1960s Africa Albania American modern art Armando Lulaj authorship Belgrade Capitalism collective project conceptual art contemporary art copy and original DebatikCenter of Contemporary Art fluid identities identity identity politics international exhibition Jonida Gashi local history photography Pleurad Xhafa postcolonialism public art Roma art Roma Pavilion Soviet Union Tirana transnational dialogues traveling exhibitions Venice Biennale Yugoslavia ZETA Gallery
Fedora Parkmann is a post-doctoral researcher at the French Research Center in Humanities and Social Sciences (CEFRES) and Charles University, and an associate researcher at the Photography Research Centre (CVF) of the Czech Academy of Sciences. She received her PhD in art history from Sorbonne University in 2017. In 2011, she was a Louis Rœderer research fellow at the National Library of France and in 2014, a research fellow at the Centre Pompidou. She lectured at the Université de l’Ouest in Angers, the Université de Lorraine in Nancy and Sorbonne University.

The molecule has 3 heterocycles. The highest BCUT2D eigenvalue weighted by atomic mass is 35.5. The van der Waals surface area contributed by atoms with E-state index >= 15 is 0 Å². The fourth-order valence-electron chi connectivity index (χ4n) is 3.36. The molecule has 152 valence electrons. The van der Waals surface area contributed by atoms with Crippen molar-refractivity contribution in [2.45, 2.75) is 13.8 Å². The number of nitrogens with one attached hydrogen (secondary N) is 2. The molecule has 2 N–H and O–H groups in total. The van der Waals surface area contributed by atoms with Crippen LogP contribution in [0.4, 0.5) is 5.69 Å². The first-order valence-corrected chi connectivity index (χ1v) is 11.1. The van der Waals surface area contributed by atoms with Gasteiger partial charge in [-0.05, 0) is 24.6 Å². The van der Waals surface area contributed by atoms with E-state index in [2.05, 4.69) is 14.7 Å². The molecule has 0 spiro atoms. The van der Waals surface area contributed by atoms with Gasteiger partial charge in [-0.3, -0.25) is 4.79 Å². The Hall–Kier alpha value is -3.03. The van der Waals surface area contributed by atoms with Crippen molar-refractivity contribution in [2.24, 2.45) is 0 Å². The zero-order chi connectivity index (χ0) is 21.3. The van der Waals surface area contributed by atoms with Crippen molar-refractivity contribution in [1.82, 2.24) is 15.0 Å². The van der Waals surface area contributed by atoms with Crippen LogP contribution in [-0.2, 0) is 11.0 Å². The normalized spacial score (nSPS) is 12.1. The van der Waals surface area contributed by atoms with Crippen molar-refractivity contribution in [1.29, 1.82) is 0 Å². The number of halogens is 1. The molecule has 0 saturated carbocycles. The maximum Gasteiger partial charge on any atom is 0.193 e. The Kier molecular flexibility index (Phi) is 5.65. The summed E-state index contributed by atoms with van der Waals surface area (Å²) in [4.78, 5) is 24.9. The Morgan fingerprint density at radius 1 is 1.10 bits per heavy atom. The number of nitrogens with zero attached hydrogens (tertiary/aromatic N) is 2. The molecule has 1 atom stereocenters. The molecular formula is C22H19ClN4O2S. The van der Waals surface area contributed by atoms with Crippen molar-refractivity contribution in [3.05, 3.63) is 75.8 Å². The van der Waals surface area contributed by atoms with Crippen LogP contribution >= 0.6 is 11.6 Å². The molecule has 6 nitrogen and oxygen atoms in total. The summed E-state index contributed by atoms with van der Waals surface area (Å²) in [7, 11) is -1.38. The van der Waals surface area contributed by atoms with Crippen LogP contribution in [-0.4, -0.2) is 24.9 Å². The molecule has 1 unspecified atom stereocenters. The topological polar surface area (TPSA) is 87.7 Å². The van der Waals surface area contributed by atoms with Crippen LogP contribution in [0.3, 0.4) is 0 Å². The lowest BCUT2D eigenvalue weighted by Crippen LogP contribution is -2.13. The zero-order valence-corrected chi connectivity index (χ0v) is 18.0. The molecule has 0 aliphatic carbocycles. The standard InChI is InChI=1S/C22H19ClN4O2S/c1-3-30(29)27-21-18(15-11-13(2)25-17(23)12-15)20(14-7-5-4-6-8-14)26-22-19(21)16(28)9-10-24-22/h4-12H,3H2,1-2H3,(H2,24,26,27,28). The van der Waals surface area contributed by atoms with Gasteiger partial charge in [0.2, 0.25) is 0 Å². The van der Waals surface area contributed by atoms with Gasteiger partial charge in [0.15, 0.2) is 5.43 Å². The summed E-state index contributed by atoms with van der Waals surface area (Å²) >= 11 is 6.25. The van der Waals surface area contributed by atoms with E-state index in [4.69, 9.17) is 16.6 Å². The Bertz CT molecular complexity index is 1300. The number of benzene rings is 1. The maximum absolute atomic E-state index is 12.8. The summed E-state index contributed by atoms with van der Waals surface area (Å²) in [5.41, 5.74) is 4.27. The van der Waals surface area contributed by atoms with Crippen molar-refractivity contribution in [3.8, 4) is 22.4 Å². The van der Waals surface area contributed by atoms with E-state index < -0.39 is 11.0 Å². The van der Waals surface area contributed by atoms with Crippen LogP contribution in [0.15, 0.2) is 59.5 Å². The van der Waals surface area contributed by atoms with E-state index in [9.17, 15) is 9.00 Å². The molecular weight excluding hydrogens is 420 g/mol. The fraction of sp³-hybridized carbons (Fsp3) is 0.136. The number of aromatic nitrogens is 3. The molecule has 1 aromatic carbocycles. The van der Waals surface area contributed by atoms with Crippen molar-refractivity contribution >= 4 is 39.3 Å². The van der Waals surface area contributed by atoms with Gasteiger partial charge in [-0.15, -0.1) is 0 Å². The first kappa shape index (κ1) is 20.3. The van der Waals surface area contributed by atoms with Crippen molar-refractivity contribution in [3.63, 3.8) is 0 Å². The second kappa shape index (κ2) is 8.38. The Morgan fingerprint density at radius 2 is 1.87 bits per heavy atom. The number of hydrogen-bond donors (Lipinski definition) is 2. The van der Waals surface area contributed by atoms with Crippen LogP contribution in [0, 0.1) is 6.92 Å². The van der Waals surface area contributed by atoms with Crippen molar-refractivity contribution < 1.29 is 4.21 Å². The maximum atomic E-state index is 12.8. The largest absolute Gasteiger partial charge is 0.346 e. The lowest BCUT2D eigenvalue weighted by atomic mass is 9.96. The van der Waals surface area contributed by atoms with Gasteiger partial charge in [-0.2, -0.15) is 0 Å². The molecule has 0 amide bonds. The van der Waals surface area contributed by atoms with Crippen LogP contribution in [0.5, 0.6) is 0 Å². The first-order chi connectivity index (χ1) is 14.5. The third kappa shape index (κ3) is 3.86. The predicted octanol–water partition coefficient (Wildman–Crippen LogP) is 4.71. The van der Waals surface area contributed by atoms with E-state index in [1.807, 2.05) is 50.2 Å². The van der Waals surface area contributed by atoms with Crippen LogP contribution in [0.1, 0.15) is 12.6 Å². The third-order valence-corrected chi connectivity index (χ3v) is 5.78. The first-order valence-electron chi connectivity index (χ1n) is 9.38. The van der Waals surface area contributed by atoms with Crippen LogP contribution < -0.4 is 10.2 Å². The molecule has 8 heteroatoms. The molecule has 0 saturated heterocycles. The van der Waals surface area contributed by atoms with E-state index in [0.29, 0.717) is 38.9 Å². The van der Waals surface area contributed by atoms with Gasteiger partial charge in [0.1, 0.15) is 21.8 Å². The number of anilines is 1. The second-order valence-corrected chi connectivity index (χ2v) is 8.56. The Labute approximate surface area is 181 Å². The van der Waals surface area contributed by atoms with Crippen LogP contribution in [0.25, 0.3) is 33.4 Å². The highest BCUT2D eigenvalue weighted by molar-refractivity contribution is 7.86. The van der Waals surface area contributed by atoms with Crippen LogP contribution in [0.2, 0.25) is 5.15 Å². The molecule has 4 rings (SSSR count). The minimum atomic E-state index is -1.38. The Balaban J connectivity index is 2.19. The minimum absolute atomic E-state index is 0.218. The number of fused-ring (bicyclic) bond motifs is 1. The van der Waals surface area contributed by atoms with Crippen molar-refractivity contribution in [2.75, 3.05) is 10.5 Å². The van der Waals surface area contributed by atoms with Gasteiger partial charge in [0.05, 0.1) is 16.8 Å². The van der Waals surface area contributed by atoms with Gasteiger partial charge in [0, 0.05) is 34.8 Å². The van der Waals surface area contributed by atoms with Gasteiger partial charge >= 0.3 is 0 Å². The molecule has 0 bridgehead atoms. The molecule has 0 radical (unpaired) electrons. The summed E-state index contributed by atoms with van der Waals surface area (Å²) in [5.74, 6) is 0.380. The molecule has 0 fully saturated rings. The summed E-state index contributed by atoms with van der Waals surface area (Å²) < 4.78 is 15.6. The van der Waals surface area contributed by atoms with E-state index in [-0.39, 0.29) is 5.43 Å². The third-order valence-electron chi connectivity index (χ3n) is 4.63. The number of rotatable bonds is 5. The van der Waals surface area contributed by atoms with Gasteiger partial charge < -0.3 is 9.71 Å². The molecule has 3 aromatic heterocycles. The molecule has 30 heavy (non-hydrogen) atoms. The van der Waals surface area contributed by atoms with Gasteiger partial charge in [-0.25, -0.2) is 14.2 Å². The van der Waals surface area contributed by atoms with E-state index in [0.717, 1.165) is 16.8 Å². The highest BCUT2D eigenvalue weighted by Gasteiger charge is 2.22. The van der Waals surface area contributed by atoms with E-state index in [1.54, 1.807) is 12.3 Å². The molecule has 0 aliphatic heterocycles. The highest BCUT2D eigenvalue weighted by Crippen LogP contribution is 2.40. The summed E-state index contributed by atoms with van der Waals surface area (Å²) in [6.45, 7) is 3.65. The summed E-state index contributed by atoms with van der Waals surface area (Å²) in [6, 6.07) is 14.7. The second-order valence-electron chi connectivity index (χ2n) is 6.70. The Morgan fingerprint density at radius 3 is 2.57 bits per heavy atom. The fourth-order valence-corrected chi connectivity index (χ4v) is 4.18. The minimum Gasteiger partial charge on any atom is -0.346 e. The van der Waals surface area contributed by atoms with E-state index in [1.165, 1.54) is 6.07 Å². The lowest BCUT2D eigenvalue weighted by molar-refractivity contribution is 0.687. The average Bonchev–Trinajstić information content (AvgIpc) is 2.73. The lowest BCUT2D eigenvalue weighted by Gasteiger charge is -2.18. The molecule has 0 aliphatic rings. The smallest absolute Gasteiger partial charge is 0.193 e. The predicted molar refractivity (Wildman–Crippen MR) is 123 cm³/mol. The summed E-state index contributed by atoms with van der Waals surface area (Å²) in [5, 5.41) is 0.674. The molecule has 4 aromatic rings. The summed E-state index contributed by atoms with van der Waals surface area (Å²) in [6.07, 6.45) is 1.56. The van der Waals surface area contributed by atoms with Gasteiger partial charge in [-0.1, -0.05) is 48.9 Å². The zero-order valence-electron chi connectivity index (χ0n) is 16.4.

Her areas of research and teaching include the history and theory of photography, art in the 20th century, the history of museums and exhibition studies. In her dissertation, she focused on Czech-French exchange in interwar photography, a transnational approach that she further developed in her subsequent projects. From 2019-2021, she was a post-doctoral researcher at the Institute of Art History of the Czech Academy of Sciences, focusing on the Czech social photography movement in the transnational context. Her interest in the legacy of this movement as museum object and history in postwar East-Central Europe led her to organize the international workshop Worker Photography in Museums in 2020. Extending her study of the links between photography and politics, her current project is entitled “Czech photography under socialism: between socialist realism and avant-garde”. Her latest articles on these topics have appeared in History of photography, Revue des études slaves, Photographica and Transbordeur.